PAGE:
Ah, the recession: how the mighty have fallen. Today, uber-investor Warren Buffett, once king and overlord of the financial world, will face 25,000 angry shareholders, all of whom will be united in one question: “Where has our money gone?”
According to a piece in today’s Financial Times, Buffett’s insurance and investment company Berkshire Hathaway has seen its ‘worst year ever’ after it lost 9.6% in book value per share. The loss has prompted critics to question whether the 78-year-old still has his magic touch.
“I think he took his eye off the ball a bit [this year],” hedge fund manager Douglas Kass told the FT today, while Buffett himself admitted he had done ‘some dumb things’ during 2008, including buying shares in oil group ConocoPhillips when crude prices were at a peak and buying stock in two Irish banks which subsequently saw their share prices plummet.
Even Buffett biographer Alice Schroeder told the newspaper Buffett may have lost concentration. “Berkshire is like his child. It was being ignored and he didn’t like that. He’ll be asked questions [today] that will either force or allow him to defend or explain what has gone wrong.”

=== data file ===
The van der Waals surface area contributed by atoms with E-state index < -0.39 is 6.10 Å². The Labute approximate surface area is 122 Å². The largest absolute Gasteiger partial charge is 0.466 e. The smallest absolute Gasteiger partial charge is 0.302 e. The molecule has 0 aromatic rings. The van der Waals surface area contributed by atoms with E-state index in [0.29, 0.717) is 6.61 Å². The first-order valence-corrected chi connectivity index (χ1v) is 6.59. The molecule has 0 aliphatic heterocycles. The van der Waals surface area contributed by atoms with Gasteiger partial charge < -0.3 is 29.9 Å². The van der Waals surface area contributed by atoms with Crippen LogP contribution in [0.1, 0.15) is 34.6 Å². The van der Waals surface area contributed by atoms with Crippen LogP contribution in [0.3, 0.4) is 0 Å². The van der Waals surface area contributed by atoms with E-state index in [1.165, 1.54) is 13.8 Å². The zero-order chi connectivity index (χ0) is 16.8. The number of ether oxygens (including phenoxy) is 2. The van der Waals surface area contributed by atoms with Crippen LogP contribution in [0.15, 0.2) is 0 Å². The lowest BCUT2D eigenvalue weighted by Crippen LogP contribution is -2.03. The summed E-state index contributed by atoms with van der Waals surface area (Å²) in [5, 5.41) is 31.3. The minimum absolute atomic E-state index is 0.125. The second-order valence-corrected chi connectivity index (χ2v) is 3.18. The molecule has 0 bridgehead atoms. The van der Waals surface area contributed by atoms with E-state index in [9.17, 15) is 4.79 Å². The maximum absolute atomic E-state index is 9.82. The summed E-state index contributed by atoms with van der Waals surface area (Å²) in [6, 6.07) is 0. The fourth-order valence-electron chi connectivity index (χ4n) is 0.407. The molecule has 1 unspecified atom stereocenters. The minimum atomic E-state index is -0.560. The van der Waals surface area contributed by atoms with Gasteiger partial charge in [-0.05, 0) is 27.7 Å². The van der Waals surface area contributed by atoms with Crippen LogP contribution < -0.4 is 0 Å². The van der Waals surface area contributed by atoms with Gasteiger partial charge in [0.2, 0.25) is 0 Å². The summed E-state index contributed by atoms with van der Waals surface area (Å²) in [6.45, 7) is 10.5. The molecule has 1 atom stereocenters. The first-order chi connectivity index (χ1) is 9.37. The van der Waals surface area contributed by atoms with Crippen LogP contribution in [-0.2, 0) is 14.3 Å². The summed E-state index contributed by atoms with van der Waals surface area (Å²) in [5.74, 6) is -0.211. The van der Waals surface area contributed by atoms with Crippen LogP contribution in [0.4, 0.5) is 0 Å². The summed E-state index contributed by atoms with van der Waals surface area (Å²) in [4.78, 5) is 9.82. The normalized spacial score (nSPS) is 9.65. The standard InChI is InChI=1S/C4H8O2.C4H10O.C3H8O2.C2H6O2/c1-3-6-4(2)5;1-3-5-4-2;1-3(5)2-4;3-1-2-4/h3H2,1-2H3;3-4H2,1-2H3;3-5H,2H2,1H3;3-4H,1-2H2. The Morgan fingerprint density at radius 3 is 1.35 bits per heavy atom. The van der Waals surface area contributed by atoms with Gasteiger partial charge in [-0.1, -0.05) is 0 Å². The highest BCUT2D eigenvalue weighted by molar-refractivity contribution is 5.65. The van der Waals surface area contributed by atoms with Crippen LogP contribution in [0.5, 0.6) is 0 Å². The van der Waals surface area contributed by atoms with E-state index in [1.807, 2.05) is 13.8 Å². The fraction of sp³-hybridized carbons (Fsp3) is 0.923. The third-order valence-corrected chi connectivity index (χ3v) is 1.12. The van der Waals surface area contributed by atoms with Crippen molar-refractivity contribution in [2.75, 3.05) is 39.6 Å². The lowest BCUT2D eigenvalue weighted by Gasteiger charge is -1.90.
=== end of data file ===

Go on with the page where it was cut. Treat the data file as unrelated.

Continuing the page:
Further indications Buffett may be losing his touch came in a letter he wrote to shareholders earlier this year, where it appeared he may be moving his focus away from counting pennies and taking solace instead in the majesty of the English language.
“At year end,” he wrote, “investors of all stripes were bloodied and confused, much as if they were small birds that had strayed into a badminton game.” A brave attempt at metaphor indeed, Warren, but we suggest you stick to number crunching for now.